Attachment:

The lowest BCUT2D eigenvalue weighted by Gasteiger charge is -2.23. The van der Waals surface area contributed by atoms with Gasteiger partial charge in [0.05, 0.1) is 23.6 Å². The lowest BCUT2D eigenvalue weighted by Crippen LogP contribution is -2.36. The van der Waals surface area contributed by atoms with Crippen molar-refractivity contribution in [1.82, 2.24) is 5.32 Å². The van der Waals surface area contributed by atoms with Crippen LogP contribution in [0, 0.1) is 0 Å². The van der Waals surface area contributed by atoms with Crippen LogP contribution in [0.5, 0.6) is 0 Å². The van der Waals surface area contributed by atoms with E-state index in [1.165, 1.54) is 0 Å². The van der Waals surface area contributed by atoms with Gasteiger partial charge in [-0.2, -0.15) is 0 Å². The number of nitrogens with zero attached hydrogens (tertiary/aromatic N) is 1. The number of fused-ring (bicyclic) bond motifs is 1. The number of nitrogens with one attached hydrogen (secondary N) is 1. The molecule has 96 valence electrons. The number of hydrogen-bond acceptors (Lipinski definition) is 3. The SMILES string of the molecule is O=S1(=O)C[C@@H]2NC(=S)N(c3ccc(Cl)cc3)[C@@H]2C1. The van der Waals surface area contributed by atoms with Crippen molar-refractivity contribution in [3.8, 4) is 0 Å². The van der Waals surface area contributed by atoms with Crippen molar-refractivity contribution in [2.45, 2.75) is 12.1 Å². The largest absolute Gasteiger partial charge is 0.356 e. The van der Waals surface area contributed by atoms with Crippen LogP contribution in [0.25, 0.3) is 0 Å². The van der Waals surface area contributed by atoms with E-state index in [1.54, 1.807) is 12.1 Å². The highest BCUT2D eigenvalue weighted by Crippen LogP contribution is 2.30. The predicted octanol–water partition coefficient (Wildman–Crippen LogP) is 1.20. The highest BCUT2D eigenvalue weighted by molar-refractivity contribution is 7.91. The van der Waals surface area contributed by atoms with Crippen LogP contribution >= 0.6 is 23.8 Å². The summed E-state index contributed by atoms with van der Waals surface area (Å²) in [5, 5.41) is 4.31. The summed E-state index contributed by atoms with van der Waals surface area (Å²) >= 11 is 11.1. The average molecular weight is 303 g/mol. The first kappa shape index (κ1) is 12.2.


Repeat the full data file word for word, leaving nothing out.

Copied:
The lowest BCUT2D eigenvalue weighted by Gasteiger charge is -2.23. The van der Waals surface area contributed by atoms with Gasteiger partial charge in [0.05, 0.1) is 23.6 Å². The lowest BCUT2D eigenvalue weighted by Crippen LogP contribution is -2.36. The van der Waals surface area contributed by atoms with Crippen molar-refractivity contribution in [1.82, 2.24) is 5.32 Å². The van der Waals surface area contributed by atoms with Crippen LogP contribution in [0, 0.1) is 0 Å². The van der Waals surface area contributed by atoms with Crippen LogP contribution in [0.5, 0.6) is 0 Å². The van der Waals surface area contributed by atoms with E-state index in [1.165, 1.54) is 0 Å². The van der Waals surface area contributed by atoms with Gasteiger partial charge in [-0.2, -0.15) is 0 Å². The number of nitrogens with zero attached hydrogens (tertiary/aromatic N) is 1. The number of fused-ring (bicyclic) bond motifs is 1. The number of nitrogens with one attached hydrogen (secondary N) is 1. The molecule has 96 valence electrons. The number of hydrogen-bond acceptors (Lipinski definition) is 3. The SMILES string of the molecule is O=S1(=O)C[C@@H]2NC(=S)N(c3ccc(Cl)cc3)[C@@H]2C1. The van der Waals surface area contributed by atoms with Crippen molar-refractivity contribution in [3.8, 4) is 0 Å². The van der Waals surface area contributed by atoms with Crippen molar-refractivity contribution in [2.45, 2.75) is 12.1 Å². The largest absolute Gasteiger partial charge is 0.356 e. The van der Waals surface area contributed by atoms with Crippen LogP contribution in [0.25, 0.3) is 0 Å². The van der Waals surface area contributed by atoms with E-state index in [1.54, 1.807) is 12.1 Å². The highest BCUT2D eigenvalue weighted by Crippen LogP contribution is 2.30. The predicted octanol–water partition coefficient (Wildman–Crippen LogP) is 1.20. The highest BCUT2D eigenvalue weighted by molar-refractivity contribution is 7.91. The van der Waals surface area contributed by atoms with Crippen LogP contribution >= 0.6 is 23.8 Å². The summed E-state index contributed by atoms with van der Waals surface area (Å²) in [5, 5.41) is 4.31. The summed E-state index contributed by atoms with van der Waals surface area (Å²) >= 11 is 11.1. The average molecular weight is 303 g/mol. The first kappa shape index (κ1) is 12.2.